14 February 2005
WALAJA, OVERLOOKING JERUSALEM: No Permits for People, Houses or Land
By Kathy Kamphoefner (Quaker Service, Jerusalem),
Barbara Martens, and Sally Hunsberger (Christian Peacemaker Team, Hebron)
Ahmed Bargouth, fifty-seven years old was born in Old
Walaja village. When he was ten months old his family
fled the village in an-Nakba. Translated
"Catastrophe," an-Nakba is the Arabic name for
Israel's 1948 war. "I don't remember it, of course,
but it's clear in my mind. In our Palestinian
families, a father tells his son, and the son tells
his son," he said. The family went first to Jordan
and then lived in several other West Bank towns.
Finally they resettled in the new village, also named
Walaja, with fellow refugees. They were in sight of
the old village across the Green Line of 1948.
Walaja sits high on a hilltop overlooking Jerusalem.
We asked, "What problems does Walaja have now?"
"Is there any place without problems?" Bargouth
joked. "We have big problems here. This is the land
of Walaja. Gilo [an Israeli settlement] is on the
land of Walaja. People living here in 1948 want to
return to the Old Walaja. We have legal problems with
our land, our houses, and our people. We have a
lawyer, but we have large legal bills."
Everyone inside the village of Walaja depends on the
land for a living. Many Walaja-een used to work in
Jerusalem but it is illegal for them to go there now
although the city is within walking distance of the
village. "If we go, we'll be arrested," said
"We have no IDs," said Abu Nidal At-Trash.
"What do you mean you have no IDs? How can you go
anywhere? How can you
cross any checkpoint?" we asked.
"We can't," At-Trash said. "That's the problem. The
Israeli government even says we are illegal here,
sitting in our own houses. Sometimes they arrest us
The northern section of the village is called Ein
Jewezah. It lies inside the Jerusalem municipal
boundaries drawn by Israel in 1967, while the
remainder of the village is officially in the West
Bank. The village lies next to Har Gilo settlement.
It's main road runs along the settlement's fence. The
village was slated to be completely encircled by the
Separation Wall, but those plans are being redrawn, so
no one knows where the Wall will go.
"What's the problem with your land?" we asked.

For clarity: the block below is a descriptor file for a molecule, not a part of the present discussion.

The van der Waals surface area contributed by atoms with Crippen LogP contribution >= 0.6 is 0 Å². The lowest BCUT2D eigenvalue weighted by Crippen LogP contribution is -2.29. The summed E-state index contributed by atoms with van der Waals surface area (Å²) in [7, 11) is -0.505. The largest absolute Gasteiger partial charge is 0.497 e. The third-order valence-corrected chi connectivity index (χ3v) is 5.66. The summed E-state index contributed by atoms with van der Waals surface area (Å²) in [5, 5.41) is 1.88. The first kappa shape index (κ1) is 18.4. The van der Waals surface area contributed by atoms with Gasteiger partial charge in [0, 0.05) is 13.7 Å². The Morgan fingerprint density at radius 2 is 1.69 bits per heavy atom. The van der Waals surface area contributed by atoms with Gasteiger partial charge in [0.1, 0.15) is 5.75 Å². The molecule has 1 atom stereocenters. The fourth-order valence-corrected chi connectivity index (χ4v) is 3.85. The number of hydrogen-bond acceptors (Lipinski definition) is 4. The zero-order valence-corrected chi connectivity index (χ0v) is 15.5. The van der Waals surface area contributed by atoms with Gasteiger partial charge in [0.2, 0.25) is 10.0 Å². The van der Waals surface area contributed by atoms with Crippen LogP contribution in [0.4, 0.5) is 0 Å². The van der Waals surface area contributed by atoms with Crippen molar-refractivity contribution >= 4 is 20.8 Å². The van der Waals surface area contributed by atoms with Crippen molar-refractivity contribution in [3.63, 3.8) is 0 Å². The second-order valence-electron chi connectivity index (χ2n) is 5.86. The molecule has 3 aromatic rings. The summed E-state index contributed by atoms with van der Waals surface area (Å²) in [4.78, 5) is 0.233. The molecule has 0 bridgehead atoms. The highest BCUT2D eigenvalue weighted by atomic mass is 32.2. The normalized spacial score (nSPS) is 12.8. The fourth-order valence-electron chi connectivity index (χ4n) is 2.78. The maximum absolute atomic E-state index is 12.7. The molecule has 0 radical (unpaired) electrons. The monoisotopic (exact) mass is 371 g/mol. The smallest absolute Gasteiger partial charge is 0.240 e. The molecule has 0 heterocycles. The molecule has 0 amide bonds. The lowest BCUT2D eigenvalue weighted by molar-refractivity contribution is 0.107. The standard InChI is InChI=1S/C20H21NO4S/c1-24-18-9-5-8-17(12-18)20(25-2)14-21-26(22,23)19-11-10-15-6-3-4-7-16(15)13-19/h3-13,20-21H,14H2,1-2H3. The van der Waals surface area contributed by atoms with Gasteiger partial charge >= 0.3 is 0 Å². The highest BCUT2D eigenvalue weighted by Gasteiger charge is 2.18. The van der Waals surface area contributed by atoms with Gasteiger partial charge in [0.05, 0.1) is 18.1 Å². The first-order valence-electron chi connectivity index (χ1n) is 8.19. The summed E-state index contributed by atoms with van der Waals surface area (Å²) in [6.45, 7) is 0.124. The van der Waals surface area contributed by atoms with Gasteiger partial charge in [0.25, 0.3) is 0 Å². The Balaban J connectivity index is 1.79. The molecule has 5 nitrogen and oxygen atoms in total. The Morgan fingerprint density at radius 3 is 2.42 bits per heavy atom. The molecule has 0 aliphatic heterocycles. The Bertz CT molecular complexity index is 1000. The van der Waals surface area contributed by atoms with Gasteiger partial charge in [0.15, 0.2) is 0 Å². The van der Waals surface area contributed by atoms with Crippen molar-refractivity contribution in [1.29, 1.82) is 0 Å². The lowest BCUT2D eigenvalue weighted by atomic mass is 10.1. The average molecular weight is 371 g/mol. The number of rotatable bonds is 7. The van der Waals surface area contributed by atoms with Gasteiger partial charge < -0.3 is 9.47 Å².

"The municipality of Jerusalem said it is illegal for
us to work it."
"Why is it illegal? Do you have deeds to your land?" we asked.
"Yes, we have the deeds..."
"What's the problem with your houses?" we asked.
"Israel is demolishing them for lack of permits. But
they don't give permits. In the 1967 War Israeli
demolished a lot of houses here and in all of
Jerusalem. In 1986, they came and demolished more
houses. In 1992, they came again to demolish houses.
We made a demonstration. We wrote to Rabin. We wrote
to the Knesset. We said we feared the entire village
will be razed. They told is, 'That's your problem.'"
"In the next six years, they demolished another
nineteen houses," Bargouth said.
"But the demolitions have really increased in the last
year and a half," said Ein Jewezah resident Khader
Wa'el. In mid-January, the municipal government
demolished five houses and seven animal shelters (see
Bargouth got out a stack of legal documents and news
clippings related to the village's problems. He held
out a bill for 750 shekels. "This is our fine for one
month," he explained. "The Israeli municipality
brings us such fines every month. It's four hundred
shekels for one hundred cubic meters of your house.
We can't pay it. After 18 months, they told us they
will demolish the house if the fines are not paid."
Bargouth said another ten to twelve families are
receiving similar fines each month.
Bargouth said Israel is planning to demolish another
twenty-five houses in Ein Jewezah, and perhaps another
ten houses on the West Bank side of the village in the
"Why is the Israeli government doing this?" we asked.
"To force us to move."
"They want the land, but they don't want the people.
This is their policy of transfer for us, to move us out," Bargouth said.
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